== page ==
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  • Writer's pictureJayna Newbold

House Blessing




Dear Hearts,


Happy New Year and heaps of good tidings to you and yours in the next twelve months!


Those of you who know me are well aware of my contemplative lifestyle. Minimalism, centering prayer, study, and practice are my jam.


With that, of course, comes an un-bundling of some conventional thinking and teaching; several of which promote close-mindedness and even negative behaviors.


However, let's not throw the baby out with the bathwater, shall we, Dear Hearts?


There are specific meaningful traditions worth keeping in our arsenal. Most sacred holy days are commemorated with mind, body, spirit practices -- including social constructs -- which impact our lives in a positive manner.


One such well thought out New Year tradition practiced almost all over the world (less in the U.S.) is an annual "House Blessing". Here in the United States, we have watered down this practice with a simple purging / cleaning of the home with an "out with the old and in with the new" mantra.


Nothing wrong with the American version, Dear Hearts.


It's a good start.


However, the "House Blessing" to which I refer has a bit more substance.


So much for minimalism, you may retort.


Fair enough. But we can still add deep meaning to our new year without creating a major event, more busy-ness, and spending extra money.


It's called The Feast of the Epiphany. Personally, I am attracted to the European version which goes something like this: - On January 5th (Twelfth Night -- twelfth day of Christmas), the eve of the Feast of the Epiphany (January 6th), European Christians chalk their doors with a pattern which includes the year broken down into month, day, and year with symbols of the cross in between.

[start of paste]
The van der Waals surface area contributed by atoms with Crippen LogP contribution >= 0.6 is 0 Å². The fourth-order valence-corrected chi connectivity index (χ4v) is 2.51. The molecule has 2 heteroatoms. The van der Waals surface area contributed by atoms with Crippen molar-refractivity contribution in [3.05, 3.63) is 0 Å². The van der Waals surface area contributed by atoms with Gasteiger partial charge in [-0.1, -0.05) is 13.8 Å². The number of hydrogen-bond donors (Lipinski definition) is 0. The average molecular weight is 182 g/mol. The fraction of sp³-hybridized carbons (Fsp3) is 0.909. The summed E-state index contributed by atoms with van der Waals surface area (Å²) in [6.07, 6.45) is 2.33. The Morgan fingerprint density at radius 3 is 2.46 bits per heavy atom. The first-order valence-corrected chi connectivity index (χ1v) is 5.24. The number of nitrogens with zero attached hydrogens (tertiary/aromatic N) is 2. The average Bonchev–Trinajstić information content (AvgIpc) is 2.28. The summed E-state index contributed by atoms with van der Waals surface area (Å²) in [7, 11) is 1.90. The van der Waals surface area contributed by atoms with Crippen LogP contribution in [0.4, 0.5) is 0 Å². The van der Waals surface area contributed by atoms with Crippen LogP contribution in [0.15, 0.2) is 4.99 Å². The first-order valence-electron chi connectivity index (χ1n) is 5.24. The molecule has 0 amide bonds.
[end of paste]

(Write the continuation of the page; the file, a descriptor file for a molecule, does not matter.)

- The numbers refer to the calendar year, the crosses stand for Christ; and letters C, M, and B stand for the Magi names (Caspar, Melchior, Balthasar) and an abbreviation of the Latin blessing Christus mansionem benedicat, which means, "May Christ bless this house".

- The inscription is performed as a request for Christ to bless our homes and stay with those who live there throughout the entire year. For added emphasis, read the following blessing aloud: God who is three. God who is one.

Give blessing to the house that is here. Bless it from roof to floor.

from wall to wall, from end to end.

May Your Spirit alone dwell within these walls,

To bring joy and laughter to all who enter here.

We call upon the Sacred Three

To save, to shield, and surround this home.

The circle of God around it,

The peace of Christ within it,

The life of the Spirit above it,

this day, this night, and every night,

May the Triune God be Guardian of this place.

Peace be here in the name of the God of Love.

Welcome be here in the name of the Christ of Peace.

Joy be here in the name of the Spirit of Life.

God who is one, God who is three,

Bring light for the day and rest for the night.

We call upon the Sacred Three

To welcome, guard and nurture all who enter here.

The circle of God around friend and stranger,

The Peace of Christ within guest and host,

The Life of the Spirit above all who stand at the door.

this day, this night, and evermore.

- Adapted from a blessing in Celtic daily prayer


So, Dear Hearts: Feel free to continue your annual habit of purging / cleaning; open your doors to let the past year's ills escape and welcome fresh air from the new year in. Even cleanse by burning some sage or whatever else works for your mind, body, and spirit. However, adding / keeping this tradition of chalking your door is a nice one.


Happy New Year! . . .and BLESS your Dear Hearts and homes!

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